Catalogue


An old creed for the new South : proslavery ideology and historiography, 1865-1918 /
John David Smith.
imprint
Westport, Conn. : Greenwood Press, c1985.
description
ix, 314 p. --
ISBN
0313236488 (lib. bdg.)
format(s)
Book
Holdings
More Details
imprint
Westport, Conn. : Greenwood Press, c1985.
isbn
0313236488 (lib. bdg.)
general note
Includes index.
catalogue key
3329263
 
Bibliography: p. 295-299.
A Look Inside
Full Text Reviews
Appeared in Choice on 1986-05:
Smith (North Carolina State University), author of several works on slavery and its historiography, has produced a heavily researched and clearly written survey of pro-and antislavery American writings from Appomattox to Versailles. The first three chapters outline the slavery debate from 1865 to the end of the century, and include the arguments of former slaves, slaveholders, Freedmen's Bureau agents, novelists, and essayists. Smith demonstrates that the debate over slavery continued unabated, despite its legal death in 1865. Chapters 4 through 8 describe the rise of professional historians in the late 1800s and examine their increasingly sophisticated research. Despite advances in methodology and research, professional scholars are divided into the same two basic groups as earlier writers-those who were sympathetic to slavery and those who denounced it. Proslavery writings were both cause and effect of the Jim Crow mentality so prevalent at the turn of the century. Detailed chapter notes, adequate index, bibliography of manuscripts only. Suitable primarily for libraries serving upper-division undergraduates and above.-R.G. Lowe, North Texas State University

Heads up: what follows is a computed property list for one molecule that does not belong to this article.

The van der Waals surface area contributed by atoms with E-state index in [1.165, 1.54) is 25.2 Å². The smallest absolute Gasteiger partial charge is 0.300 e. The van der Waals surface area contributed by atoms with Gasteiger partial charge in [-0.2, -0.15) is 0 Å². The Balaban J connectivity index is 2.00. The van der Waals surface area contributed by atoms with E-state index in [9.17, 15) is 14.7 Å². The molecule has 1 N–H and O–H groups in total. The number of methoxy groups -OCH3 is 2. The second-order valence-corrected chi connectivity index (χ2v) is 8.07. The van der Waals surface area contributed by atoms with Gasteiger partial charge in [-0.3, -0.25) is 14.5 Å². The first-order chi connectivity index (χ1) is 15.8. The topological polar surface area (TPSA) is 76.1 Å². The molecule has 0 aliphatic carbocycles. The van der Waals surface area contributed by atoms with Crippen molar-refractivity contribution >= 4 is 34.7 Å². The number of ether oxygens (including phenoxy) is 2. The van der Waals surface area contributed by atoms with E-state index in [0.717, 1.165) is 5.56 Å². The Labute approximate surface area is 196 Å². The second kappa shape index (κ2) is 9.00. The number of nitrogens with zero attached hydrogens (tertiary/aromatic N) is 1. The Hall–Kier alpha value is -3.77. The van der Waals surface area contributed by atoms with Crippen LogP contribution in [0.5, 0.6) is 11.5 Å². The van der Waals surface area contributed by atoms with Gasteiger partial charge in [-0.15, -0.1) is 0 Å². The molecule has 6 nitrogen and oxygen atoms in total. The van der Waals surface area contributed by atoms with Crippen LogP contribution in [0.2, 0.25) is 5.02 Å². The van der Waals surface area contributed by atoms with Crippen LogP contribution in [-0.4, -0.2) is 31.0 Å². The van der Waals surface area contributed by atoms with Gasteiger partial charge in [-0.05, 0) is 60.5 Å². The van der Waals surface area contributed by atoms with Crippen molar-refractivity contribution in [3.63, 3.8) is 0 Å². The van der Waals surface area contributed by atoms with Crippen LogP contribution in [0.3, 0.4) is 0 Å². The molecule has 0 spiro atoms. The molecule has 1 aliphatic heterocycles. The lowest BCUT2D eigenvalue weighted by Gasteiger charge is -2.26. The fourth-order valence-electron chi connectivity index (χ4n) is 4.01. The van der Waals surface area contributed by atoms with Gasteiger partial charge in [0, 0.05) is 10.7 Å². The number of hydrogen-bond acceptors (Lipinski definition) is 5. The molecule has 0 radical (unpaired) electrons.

Reviews
Review Quotes
'œAn Old Creed for the New South is a most thoughtful study of the emerging interpretations of antebellum slavery in the immediate post-Civil War period and in the historical literature in the first half-century after emancipation. The analysis of the major (and minor) historians who helped shape the historical study of slavery--from Holst to Philips--shows the relationships among the uncovering of new sources, the asking of particular questions, and the beliefs of individual scholars. Based upon extensive research in a wide variety of sources, John David Smith has demonstrated how post-Civil War descriptions of the slave experience by southerners and northerners, by blacks and whites reflected (and, in turn, influenced) contemporary concerns about southern and racial issues. Smith's examination of the writings of contemporaries and historians is an important contribution to the study of slavery and emancipation, as well as a major work of historiographic analysis.'' Stanley L. Engerman, Professor of Economics and History, University of Rochester
'œSmith...has produced a heavily researched and clearly written survey of pro- and antislavery American writings from Appomattox to Versailles. The first three chapters outline the slavery debate from 1865 to the end of the century, and include the arguments of former slaves, slave-holders, Freedmen's Bureau agents, novelists, and essayists. Smith demonstrates that the debate over slavery continued unabated, despite its legal death in 1865. Chapters 4 through 8 describe the rise of professional historians in the late 1800s and examine their increasingly sophisticated research. Despite advances in methodology and research, professional scholars are divided into the same two basic groups as earlier writers--those who were sympathetic to slavery and those who denounced it...Detailed chapter notes, adequate index, bibliography of manuscripts only.'' CHOICE
This item was reviewed in:
Choice, May 1986
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